Endocrine Abstracts (2009) 20 P15

Prediction of fatal stroke by high serum aldosterone levels

Andreas Tomaschitz1, Stefan Pilz1, Harald Dobnig1, Bernhard R Winkelmann2, Wilfried Renner3, Bernhard O Boehm4 & Winfried Maerz3,5


1Division of Endocrinology and Nuclear Medicine, Department of Internal Medicine, Medical University of Graz, Graz, Austria; 2Cardiology Group, Frankfurt-Sachsenhausen, Frankfurt, Germany; 3Clinical Institute of Medical and Chemical Laboratory Diagnostics, Medical University of Graz, Graz, Austria; 4Division of Endocrinology and Diabetes, Department of Internal Medicine, University of Ulm, Ulm, Germany; 5Synlab Center of Laboratory Diagnostics Heidelberg, Eppelheim, Germany.


Background: There is increasing evidence that aldosterone exerts deleterious, blood pressure independent effects on cerebral blood vessels. We aimed to evaluate whether high aldosterone levels are related to fatal stroke.

Methods: Serum aldosterone concentrations (SAC, pg/ml) were measured in 3073 Caucasian patients, who were routinely referred to coronary angiography. We calculated Cox proportional hazard ratios for death due to fatal stroke according to SAC quartiles.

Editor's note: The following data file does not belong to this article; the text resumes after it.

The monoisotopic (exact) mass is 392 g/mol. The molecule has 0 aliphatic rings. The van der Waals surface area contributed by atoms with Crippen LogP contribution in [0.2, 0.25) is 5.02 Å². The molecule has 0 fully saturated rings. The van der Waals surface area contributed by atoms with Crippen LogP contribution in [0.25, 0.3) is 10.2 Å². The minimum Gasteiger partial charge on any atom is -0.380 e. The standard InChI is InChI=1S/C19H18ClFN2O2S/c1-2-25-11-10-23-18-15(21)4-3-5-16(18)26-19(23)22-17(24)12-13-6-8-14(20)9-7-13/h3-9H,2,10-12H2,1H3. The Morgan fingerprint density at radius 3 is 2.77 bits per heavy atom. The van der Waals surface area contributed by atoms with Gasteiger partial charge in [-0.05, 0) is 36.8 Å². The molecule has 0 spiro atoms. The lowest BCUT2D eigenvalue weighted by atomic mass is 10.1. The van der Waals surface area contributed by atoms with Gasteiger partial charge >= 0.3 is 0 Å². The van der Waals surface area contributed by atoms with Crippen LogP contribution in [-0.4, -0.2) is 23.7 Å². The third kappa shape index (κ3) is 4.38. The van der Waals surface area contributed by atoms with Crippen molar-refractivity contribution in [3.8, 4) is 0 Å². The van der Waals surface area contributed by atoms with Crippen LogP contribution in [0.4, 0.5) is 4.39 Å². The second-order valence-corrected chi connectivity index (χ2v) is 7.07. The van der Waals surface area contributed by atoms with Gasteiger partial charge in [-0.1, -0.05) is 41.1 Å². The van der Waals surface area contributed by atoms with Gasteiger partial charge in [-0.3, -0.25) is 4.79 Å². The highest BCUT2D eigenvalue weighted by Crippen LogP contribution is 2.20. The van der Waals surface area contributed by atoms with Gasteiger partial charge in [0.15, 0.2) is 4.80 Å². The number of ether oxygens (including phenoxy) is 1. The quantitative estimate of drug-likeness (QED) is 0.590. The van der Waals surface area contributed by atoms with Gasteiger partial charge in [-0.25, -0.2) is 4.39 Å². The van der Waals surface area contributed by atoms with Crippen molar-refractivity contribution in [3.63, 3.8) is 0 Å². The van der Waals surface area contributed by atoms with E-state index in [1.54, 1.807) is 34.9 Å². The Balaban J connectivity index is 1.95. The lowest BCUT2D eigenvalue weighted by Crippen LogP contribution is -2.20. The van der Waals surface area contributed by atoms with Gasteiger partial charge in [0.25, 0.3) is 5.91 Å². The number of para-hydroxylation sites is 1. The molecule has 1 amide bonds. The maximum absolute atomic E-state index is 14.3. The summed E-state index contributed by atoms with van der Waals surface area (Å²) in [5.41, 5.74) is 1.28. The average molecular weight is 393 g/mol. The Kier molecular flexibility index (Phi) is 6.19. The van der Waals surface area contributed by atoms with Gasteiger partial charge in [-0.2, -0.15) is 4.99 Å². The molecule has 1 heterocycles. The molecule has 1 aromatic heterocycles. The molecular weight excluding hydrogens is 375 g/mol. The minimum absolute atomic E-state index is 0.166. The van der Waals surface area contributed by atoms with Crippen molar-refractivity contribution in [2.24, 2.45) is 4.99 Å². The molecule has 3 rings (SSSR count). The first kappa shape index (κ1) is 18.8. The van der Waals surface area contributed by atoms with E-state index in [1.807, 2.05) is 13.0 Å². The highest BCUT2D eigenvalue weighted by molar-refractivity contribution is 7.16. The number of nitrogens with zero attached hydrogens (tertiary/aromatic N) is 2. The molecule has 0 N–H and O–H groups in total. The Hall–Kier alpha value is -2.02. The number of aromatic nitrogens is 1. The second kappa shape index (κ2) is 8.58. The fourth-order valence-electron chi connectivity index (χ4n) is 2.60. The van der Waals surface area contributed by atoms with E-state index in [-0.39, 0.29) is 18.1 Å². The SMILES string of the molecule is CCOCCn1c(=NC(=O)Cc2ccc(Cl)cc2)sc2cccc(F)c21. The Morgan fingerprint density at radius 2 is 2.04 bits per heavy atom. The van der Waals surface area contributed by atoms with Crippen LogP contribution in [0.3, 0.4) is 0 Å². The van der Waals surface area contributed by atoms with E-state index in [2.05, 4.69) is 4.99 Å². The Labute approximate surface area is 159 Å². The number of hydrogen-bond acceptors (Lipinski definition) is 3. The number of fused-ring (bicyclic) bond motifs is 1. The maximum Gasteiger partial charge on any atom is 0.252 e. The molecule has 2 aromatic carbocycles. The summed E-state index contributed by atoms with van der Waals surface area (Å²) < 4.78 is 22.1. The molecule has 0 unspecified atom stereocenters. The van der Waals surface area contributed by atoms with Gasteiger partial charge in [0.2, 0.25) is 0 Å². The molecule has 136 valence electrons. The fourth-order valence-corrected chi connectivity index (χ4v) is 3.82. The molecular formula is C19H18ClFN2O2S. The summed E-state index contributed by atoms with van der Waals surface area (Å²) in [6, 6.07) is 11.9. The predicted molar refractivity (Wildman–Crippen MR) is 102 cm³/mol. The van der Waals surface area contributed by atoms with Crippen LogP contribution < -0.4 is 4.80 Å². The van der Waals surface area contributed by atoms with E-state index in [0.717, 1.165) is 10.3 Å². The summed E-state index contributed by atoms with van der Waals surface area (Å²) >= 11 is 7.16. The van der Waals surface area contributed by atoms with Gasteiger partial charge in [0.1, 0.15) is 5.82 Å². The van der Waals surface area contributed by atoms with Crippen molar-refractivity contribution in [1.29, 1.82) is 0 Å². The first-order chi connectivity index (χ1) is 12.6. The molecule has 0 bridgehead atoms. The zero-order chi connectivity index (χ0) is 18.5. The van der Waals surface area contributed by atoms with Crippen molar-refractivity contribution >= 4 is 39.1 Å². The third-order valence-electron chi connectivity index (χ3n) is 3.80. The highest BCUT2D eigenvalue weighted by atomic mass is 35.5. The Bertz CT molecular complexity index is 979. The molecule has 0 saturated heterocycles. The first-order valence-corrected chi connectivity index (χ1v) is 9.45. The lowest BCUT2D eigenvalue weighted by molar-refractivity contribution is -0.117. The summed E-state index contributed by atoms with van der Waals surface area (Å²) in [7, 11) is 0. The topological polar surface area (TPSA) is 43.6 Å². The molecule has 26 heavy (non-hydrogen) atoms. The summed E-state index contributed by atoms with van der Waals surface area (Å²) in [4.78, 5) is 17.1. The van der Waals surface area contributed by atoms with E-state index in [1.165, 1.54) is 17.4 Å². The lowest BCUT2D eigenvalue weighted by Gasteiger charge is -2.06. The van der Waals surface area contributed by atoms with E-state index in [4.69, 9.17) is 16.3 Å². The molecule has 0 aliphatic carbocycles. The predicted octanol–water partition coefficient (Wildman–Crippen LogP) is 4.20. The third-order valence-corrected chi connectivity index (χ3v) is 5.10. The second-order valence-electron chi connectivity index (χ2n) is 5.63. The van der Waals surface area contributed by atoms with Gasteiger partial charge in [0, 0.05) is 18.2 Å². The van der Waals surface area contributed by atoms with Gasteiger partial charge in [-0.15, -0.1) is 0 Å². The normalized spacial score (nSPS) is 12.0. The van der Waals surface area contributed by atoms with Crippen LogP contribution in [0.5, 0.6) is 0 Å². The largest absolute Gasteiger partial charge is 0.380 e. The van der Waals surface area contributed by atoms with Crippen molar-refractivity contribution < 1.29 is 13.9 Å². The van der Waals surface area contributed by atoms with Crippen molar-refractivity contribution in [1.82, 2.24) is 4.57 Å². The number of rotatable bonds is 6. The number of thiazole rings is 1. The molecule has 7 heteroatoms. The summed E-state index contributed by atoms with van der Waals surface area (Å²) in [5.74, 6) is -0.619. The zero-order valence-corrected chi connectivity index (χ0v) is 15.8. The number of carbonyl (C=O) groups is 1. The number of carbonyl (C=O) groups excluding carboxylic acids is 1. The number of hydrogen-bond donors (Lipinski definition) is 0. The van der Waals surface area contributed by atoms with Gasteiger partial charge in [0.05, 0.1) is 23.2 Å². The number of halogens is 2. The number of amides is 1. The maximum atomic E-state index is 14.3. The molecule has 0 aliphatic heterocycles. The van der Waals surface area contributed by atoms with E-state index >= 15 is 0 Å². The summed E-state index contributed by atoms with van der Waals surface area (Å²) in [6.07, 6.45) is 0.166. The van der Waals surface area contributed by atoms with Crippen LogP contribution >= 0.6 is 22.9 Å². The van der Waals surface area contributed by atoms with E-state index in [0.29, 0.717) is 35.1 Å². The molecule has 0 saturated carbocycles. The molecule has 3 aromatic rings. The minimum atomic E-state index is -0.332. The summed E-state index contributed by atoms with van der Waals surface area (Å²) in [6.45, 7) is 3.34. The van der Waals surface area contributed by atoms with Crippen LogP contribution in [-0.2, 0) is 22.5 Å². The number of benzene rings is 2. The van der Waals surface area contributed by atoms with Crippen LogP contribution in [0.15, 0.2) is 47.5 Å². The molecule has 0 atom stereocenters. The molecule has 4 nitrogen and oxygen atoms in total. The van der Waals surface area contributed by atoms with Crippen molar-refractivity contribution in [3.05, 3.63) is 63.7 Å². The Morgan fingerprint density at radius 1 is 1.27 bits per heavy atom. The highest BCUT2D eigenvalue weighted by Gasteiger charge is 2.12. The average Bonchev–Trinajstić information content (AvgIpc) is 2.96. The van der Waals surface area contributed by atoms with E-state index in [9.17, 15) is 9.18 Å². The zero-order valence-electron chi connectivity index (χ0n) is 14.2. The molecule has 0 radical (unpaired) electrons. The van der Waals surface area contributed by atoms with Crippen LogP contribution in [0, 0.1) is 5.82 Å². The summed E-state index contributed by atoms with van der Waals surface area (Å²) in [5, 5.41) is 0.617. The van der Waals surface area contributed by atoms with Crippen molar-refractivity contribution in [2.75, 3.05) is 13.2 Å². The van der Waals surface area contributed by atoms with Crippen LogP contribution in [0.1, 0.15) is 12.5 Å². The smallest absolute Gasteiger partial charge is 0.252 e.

Results: During a median follow-up time of 7.75 years 769 patients died, including 37 individuals with a diagnosis of fatal stroke (ischemic or hemorrhagic). After multivariate adjustment for age, sex, common vascular risk factors including arterial blood pressure and statin use, the hazard ratio for death due to fatal stroke was 2.78 (95% CI 1.02–7.58; P=0.046), when comparing patients within the highest SAC quartile (median SAC 16.8) to the lowest SAC quartile (median SAC 3.4).

Conclusions: High aldosterone levels are associated with death due to fatal stroke independent of multiple vascular risk factors. Our results suggest that mineralocorticoid blocking strategy might be beneficial for prevention of fatal cerebrovascular events.

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